On publication of the first volume, some reviewers made comparisons with China Miéville. I can see why, although it’s a parallel that misrepresents the balance of mimesis and fantasy in Higgins’ novels, pitched as they such that the latter quality is used to inflect the former, rather (as in Miéville) the other way about. Though it lacks the fantastical aspect altogether I wonder if a better point of comparison would be Francis Spufford’s excellent Red Plenty. What Higgins, Miéville and Spufford all share, I think, is a complicated mix of partiality and horror in their attitude to the old Soviet Union, an attitude compacted out of left-leaning political affiliation, historical knowledge of what actually happened, humane sensibilities and imaginative capacity.*

[*I could mention my own Yellow Blue Tibia here, not as any kind of comparator text, but only because I also share this mix of feelings concerning the old USSR. Of course, perhaps that means I'm merely projecting when I talk about Spfford, Miéville and Higgins. Those latter two mediate their Soviet-y Unions through the lens of Fantasy; Spufford through the lens of alternate history and speculative economics. My own novel uses a UFO fantasia and a self-reflexive SF writing trope as its inflection. It's also supposed to be funny, which is a point I return to below. I don't mean the hilarity or otherwise of my own writing. I mean the rather more significant question of what Martin Amis calls 'laughter and the twenty million'. Higgins, it's fair to say, is not trying to be funny in Wolfhound Empire.]

I have a theory that, in idle moments, I sometimes dandle on my metaphorical knee. It is that one of the ways we can differentiate between Fantasy and SF is the way they handle dystopia. SFnal dystopias are often very horrible, but more to the point they are horrible in a way that is designed to repel. I mean this in the sense that nobody sane would want to live in Zamiatin’s Onestate or Orwell’s Airstrip One. Fantasy is less thickly supplied with dystopias, I’d say, since for many fans the primary purpose of the genre is escape. So it goes that the broad sunlit uplands, romantic snow-peaked mountains and surging blue waters of your terra fantastica may be under siege or even under occupation by the forces of evil, and so temporally dystopified, but it will only ever be temporary. The book’s Shaytan equivalent is defeated and banished and the drought or plague or whatever lifts from your land. This, though, raises interesting questions about those Fantasy texts that don’t do this, Martin’s Song of Fire and Ice, I suppose, being the most obvious counter-example. You might want to live in Middle Earth; indeed, when I was a kid I had periods when I yearned to live there, rather than in my suburban SE English mundaneness. But who would yearn to live in Westeros? Psychos? Masochists? I don't know. The popularity of the books, and especially of the TV series, suggests to me that there are people who do indeed yearn for the escape Westeros represents; presumably an escape from civilisation and its discontents.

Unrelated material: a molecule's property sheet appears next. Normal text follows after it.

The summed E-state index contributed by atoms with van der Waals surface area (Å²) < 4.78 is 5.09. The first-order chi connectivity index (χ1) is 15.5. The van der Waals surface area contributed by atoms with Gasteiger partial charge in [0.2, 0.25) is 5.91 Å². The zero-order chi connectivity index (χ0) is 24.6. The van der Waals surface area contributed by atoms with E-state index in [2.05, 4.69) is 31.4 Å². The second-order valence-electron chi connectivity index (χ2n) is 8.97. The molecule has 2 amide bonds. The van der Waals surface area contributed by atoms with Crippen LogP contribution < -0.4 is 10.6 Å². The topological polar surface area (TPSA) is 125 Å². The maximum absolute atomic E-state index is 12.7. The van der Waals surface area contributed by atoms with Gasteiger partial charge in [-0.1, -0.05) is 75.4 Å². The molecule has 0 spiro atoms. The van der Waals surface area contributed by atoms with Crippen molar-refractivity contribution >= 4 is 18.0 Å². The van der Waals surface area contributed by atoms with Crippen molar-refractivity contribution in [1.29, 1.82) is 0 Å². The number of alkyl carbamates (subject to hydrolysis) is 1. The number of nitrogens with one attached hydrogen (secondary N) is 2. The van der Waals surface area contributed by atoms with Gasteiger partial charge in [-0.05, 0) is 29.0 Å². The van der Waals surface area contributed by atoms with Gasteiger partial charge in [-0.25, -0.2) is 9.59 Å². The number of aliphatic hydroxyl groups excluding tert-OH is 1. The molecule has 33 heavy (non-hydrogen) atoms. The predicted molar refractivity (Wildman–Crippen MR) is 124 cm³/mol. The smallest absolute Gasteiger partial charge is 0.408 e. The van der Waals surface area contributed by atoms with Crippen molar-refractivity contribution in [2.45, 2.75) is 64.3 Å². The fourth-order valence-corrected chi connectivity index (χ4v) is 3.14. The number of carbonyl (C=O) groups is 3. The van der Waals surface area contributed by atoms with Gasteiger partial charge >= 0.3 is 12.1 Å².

It has to do with enchantment, or more specifically it reacts to the sense of modernity as a site of disenchantment. One of the notable thing about Wolfhound Century is the way it wholeheartedly commits to the materialism of the Soviet experiment (it is science fiction; there are even spaceships) and to fantasy of magic, giants, ruskalas, golems, vampires, werewolves, zombies, witches and colossal alien fallen angels. It's both at the same time: a superposition of SF onto Fantasy, or (with appropriately dialectical balance) vice versa, sometimes more and occasionally less effectively achieved but always uncomfortable and powerful. We can say more. To these two modes, or inflections, the trilogy adds a third, since the genre most typically associated with Cold War Russia is neither SF nor Fantasy but the thriller. That’s the element frontloaded in the first volume, Wolfhound Century (2013). The book starts with a nod to the opening scene in Le Carré’s The Spy Who Came In From the Cold, with our hero, Police Inspector Vissarion Lom, sitting in a café watching his operation through the window, like Le Carré’s Leamas: